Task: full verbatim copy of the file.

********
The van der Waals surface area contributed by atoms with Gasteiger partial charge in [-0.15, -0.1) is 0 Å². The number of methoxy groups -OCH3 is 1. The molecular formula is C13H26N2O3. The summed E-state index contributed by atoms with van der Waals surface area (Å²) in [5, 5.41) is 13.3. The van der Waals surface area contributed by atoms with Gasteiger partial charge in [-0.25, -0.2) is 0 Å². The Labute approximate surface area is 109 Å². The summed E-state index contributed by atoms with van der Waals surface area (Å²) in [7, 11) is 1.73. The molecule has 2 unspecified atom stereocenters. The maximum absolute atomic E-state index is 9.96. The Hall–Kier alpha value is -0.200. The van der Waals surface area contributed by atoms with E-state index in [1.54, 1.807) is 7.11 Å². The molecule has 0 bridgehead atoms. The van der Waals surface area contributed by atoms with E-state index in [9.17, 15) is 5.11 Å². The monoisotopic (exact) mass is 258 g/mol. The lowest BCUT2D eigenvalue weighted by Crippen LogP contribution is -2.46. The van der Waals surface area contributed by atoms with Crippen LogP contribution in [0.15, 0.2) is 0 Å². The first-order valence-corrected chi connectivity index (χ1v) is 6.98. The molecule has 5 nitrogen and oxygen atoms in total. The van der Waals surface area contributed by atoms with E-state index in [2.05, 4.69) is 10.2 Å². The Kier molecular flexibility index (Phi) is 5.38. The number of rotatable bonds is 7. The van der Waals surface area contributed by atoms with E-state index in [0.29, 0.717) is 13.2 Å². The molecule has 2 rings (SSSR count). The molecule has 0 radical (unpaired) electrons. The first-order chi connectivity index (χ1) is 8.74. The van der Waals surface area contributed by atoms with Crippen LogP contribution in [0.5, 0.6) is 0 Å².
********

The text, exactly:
The van der Waals surface area contributed by atoms with Gasteiger partial charge in [-0.15, -0.1) is 0 Å². The number of methoxy groups -OCH3 is 1. The molecular formula is C13H26N2O3. The summed E-state index contributed by atoms with van der Waals surface area (Å²) in [5, 5.41) is 13.3. The van der Waals surface area contributed by atoms with Gasteiger partial charge in [-0.25, -0.2) is 0 Å². The Labute approximate surface area is 109 Å². The summed E-state index contributed by atoms with van der Waals surface area (Å²) in [7, 11) is 1.73. The molecule has 2 unspecified atom stereocenters. The maximum absolute atomic E-state index is 9.96. The Hall–Kier alpha value is -0.200. The van der Waals surface area contributed by atoms with E-state index in [1.54, 1.807) is 7.11 Å². The molecule has 0 bridgehead atoms. The van der Waals surface area contributed by atoms with E-state index in [9.17, 15) is 5.11 Å². The monoisotopic (exact) mass is 258 g/mol. The lowest BCUT2D eigenvalue weighted by Crippen LogP contribution is -2.46. The van der Waals surface area contributed by atoms with Crippen LogP contribution in [0.15, 0.2) is 0 Å². The first-order valence-corrected chi connectivity index (χ1v) is 6.98. The molecule has 5 nitrogen and oxygen atoms in total. The van der Waals surface area contributed by atoms with E-state index in [2.05, 4.69) is 10.2 Å². The Kier molecular flexibility index (Phi) is 5.38. The number of rotatable bonds is 7. The van der Waals surface area contributed by atoms with E-state index in [0.29, 0.717) is 13.2 Å². The molecule has 2 rings (SSSR count). The molecule has 0 radical (unpaired) electrons. The first-order chi connectivity index (χ1) is 8.74. The van der Waals surface area contributed by atoms with Crippen LogP contribution in [0.5, 0.6) is 0 Å².